Do yeast require an origin of replication and if so, what is the yeast origin of replication in BG1805?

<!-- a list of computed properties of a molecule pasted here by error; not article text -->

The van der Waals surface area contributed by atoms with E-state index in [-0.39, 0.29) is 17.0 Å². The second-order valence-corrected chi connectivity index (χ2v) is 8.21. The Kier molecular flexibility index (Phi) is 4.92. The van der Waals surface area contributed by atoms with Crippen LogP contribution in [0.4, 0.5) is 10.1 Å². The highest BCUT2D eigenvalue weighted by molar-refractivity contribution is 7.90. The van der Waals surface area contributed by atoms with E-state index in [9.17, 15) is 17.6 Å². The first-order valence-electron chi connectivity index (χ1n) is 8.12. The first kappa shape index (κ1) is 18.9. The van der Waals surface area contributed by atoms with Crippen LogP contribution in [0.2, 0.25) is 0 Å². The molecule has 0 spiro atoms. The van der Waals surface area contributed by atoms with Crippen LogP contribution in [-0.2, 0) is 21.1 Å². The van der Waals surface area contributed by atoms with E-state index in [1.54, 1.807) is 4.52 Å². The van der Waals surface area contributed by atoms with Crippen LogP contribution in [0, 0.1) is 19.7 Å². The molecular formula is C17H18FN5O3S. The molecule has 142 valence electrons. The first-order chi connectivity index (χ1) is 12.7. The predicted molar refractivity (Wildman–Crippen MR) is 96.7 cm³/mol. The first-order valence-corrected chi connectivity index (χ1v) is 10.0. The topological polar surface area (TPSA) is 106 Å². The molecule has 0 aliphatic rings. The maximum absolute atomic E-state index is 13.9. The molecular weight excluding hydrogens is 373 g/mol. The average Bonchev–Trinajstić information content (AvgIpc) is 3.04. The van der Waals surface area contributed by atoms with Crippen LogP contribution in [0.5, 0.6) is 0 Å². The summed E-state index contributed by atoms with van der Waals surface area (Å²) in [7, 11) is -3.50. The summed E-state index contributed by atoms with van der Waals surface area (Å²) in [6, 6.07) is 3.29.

Yes, yeast plasmids do require a sequence that promotes replication. In BG1805, this function is supplied by sequences from the yeast 2-micron plasmid. The 2-micron plasmid is an endogenous plasmid that is stably maintained in many yeast strains at high copy number (>60 copies per cell). Replication of 2-micron DNA and stability of the plasmid requires 2 cis-acting sequences (neither of which is very large), and several trans-acting factors (Rep1 and Rep2 proteins and others). See summary of REP1 found at SGD below. Sequences from endogenous 2-micron have been incorporated into yeast plasmids used for cloning. Based on available literature in this area, the 2-micron sequences have both a replication origin and a partitioning element (~62 base pairs). Thus 2-micron based yeast plasmids are stable and high copy number unlike ARS based plasmids (ARS = chromosomal origins of replication). It is likely that replication of these 2-micron based plasmids depends upon trans-factors supplied by the endogenous copy. BG1805 plasmid is supposed to contain sequences homologous to the yeast 2-micron plasmid. Furthermore, it had been found that around base pair 6700 to ~ 8,000 contains a region that is an exact match to the 2-micron DNA. (Sequencing was performed on BG1766, the one step precursor to BG1805). Summary paragraph for the REP1 protein in found on the SGD website (http://www.yeastgenome.org/): The 2-micron plasmid is a relatively small (6318 bp) nuclear multicopy extrachromosomal element found in most common strains of Saccharomyces cerevisiae ( 4). Its presence confers no obvious advantage to its host, nor does it appear to impose any disadvantage at its steady-state copy number of 40-60 molecules ( 5). The plasmid contains 4 protein-coding loci ( FLP1, REP1, REP2, RAF1) and 4 cis-acting loci (an origin of replication, a partitioning locus called STB, and 2 Flp Recombination Targets or FRTs) ( 6). The 2-micron plasmid propagates itself with chromosome-like stability through the combined action of a plasmid amplification system and a plasmid partitioning system. The amplification system compensates for any copy number decreases caused by missegregation events, and consists of Flp1p along with a pair of 599-bp FRT sites present in the plasmid genome in a head-to-head orientation ( 7). The partitioning system ensures roughly equal distribution of replicated plasmids to daughter cells by overcoming the normal segregation bias that favors the mother cell over daughters in plasmid retention ( 8, 7). This system comprises Rep1p, Rep2p, and the partitioning locus STB which consists of two subloci, one containing approximately six iterations of a consensus 65-bp repeat, and another which is involved in maintaining the active configuration of STB and contains the termination site for two transcripts directed toward the plasmid replication origin ( 7). Multiple copies of the 2-micron plasmid exist as a tight-knit cluster within the nucleus that stays together throughout the cell cycle ( 9), and this plasmid cluster is the segregation entity, effectively reducing copy number to one ( 9, 10). For more information, go to the SGD site (http://www.yeastgenome.org/). Type REP1 into the blank box at the top of the SGD website to get to the REP1 gene page. The 2mm-Plasmid-Encoded Rep1 and Rep2 Proteins Interact with Each Other and Colocalize to the Saccharomyces cerevisiae Nucleus, JOURNAL OF BACTERIOLOGY, 0021-9193/97/$04.0010 Dec. 1997, p. 7497–7506. Ahn et. al.

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